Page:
Tuesday, November 18, 2008

"I'm not a giant, Mommy."

I truly savored my kids' baby days. Those squishy legs and arms, softly swaddled in Dreft-scented rompers. The way they'd sleep with their little tushies raised in the air, legs tucked under, and wake up from naps with their fine downy curls damp from sweat.

(Okay, I'd better cut it out, before I find myself in the throes of my third bout with baby fever; right now, at least, we really like our guest room strictly as a room for guests.)

As Jacob and Rebecca head further and further away from babyhood, the one thing that will occasionally inspire me to look away from their baby pictures is their fresh, surprising and often hilarious take on the world. Aside from a few isolated incidents (get me drunk and one day I will tell you about how the Culligan Man found my daughter, shortly after she learned how to walk, waddling down our street alone) surely they weren't so funny before they could talk like little grown-ups.

A few tidbits from Jacob, who at age 5 (and a half! he'd be quick to remind me), tackles some pretty weighty topics ranging from competitive birthdays to love to morality:

On why he's excited for Rebecca's upcoming birthday, "After Rebecca's birthday, I won't be the third one in line to have a birthday next! I'll be in second place!" The poor kid's been waiting since April 23 (his birthday is the 22nd) to be first in line again for a birthday.

When asked what he ate for lunch: "Bad news. I didn't eat my lunch because it was a ham sandwich."

The school cafeteria's offerings often get Jacob talking. On his first day of school what he wanted to talk about most--much more exciting than the new school, new teacher, new friends or even his new Superman backpack--was the experience of buying his first school lunch: "Mommy, it was like a giant chicken finger, but it was a big circle, and it was in between two pieces of two big round pieces of bread. It was called a chicken patty sandwich, and I loved it!"

He doesn't just care about his own food--he wants to make sure we're all happy with what we eat. We were just at an ice cream parlor and I ordered the fat free coffee frozen yogurt. Jacob asked me, "Is that your favorite kind of ice cream, Mommy?" Looking longingly at his full-fat rocky road, I admitted, "Not really." He said, "But you're a mommy and mommies LOVE coffee! Try it again, I know you will love it."

On good vs. evil: "Who is worse, Haman, King Pharoah or King George? I know Haman wanted to kill all the Jews, but King George made everyone pay taxes."

On the rule preventing siblings from marrying: "But why can't I marry Rebecca? I don't love any other kid as much as I love her. I will miss her if I have to marry someone else."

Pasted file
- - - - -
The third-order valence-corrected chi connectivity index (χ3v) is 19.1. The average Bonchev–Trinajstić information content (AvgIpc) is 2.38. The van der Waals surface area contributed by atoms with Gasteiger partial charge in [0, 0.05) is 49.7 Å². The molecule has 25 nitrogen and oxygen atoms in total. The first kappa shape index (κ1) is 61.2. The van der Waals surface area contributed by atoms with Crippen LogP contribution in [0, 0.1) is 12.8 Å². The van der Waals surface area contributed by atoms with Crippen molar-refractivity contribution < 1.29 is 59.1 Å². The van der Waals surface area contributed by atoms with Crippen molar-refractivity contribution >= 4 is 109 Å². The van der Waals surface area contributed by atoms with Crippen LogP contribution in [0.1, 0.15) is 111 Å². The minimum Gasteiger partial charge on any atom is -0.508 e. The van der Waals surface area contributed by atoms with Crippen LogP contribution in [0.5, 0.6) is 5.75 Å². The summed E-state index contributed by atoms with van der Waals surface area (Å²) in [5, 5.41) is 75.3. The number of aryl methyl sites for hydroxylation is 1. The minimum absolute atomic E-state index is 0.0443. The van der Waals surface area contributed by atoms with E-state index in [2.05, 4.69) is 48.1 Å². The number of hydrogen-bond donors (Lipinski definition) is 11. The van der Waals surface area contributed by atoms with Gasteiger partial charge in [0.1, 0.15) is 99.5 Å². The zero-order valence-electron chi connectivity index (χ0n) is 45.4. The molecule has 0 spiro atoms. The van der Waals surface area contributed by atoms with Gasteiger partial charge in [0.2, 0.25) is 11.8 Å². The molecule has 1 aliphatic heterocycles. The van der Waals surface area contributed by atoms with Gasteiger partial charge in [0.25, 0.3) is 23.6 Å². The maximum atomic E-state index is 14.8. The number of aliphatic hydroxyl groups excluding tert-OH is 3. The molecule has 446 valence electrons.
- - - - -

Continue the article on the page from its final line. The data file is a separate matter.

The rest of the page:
On why he wanted Obama to be the next President of the United States, "He's probably better at sports than McCain, because McCain looks like he's really old. Plus, he's on the blue team and blue is my favorite color."

Rebecca, meanwhile, is quite a chatterbox at age 3.

She's very concerned about emotions these days. She always asks me, "Mommy, you happy?" If I answer in a less than emotional voice, "yes," she corrects me: "No, say yessssssssssss!"

I was squinting over the New Yorker recently (I know, it might be time for reading glasses) and Rebecca asked me, "Why are you a little bit mad at your book?"

It just cracks me up to see the quirky way she strings words together. Like when I told her to wash her hands after using the bathroom, and there was no stepstool in front of the sink: "I'm not a giant, Mommy."

Trying to explain that the episode of"Little Einsteins" she was watching had recently ended: "Little Einsteins is only a little bit over."

Staring at her fingers: "This one's the Mommy finger," pointing to her middle finger, "and this one's the baby" (the pinkie.) [So next time you flip someone the bird, what you're really saying, according to my daughter, is 'your mama.']

* * *

Now, it's not always "Kids Say the Dardnest Things" in our house. Occasionally it's "Oh Where Did Mommy Leave the Duct Tape" like when Jacob asked me, "Mommy, do you have the biggest tushy in our whole family?" Or Rebecca, in a public restroom with me, "You a big girl, too, Mommy! You not wear Pull-Ups either, you have big girl panties like me!"

But then there are other moments, when I'm lying in bed with Rebecca, reading her her favorite bedtime book (the exceedingly politically correct "No Hitting" by Karen Katz, which teaches children to scribble on their art pads instead of writing on their big brother's homework and to lick a fruit pop when they have the urge to scornfully stick out their tongues at their parents).

Petting my arm like she's petting a dog, she says softly, "I like you, Mommy." Which, when she says it, is seriously more moving than the most profusely passionate declarations of love. Jacob turns me to mush as well when he says, "Chocolate pudding!? Wow, you really ARE the best mommy in the world! And, I really like your nail polish."

I guess that's payback for all those sleepless nights and diaper blow outs. Which, as much as I'd love to hop into a time machine once again hold my kids when they were squishy-limbed infants, I can't say I miss all that much.


Wendy said...

Brilliant Mommy! I'm glad you're back to writing and entertaining me!!

Cammie said...

This is almost as good as you writing another book. yeah!

Lauren said...

I am beyond thrilled that you now have a blog. I love love love your writing.

Sarah said...

So glad you've got a blog! Great first post!

merryjoy said...

So cute! My little one says things are "very over". That is pretty final!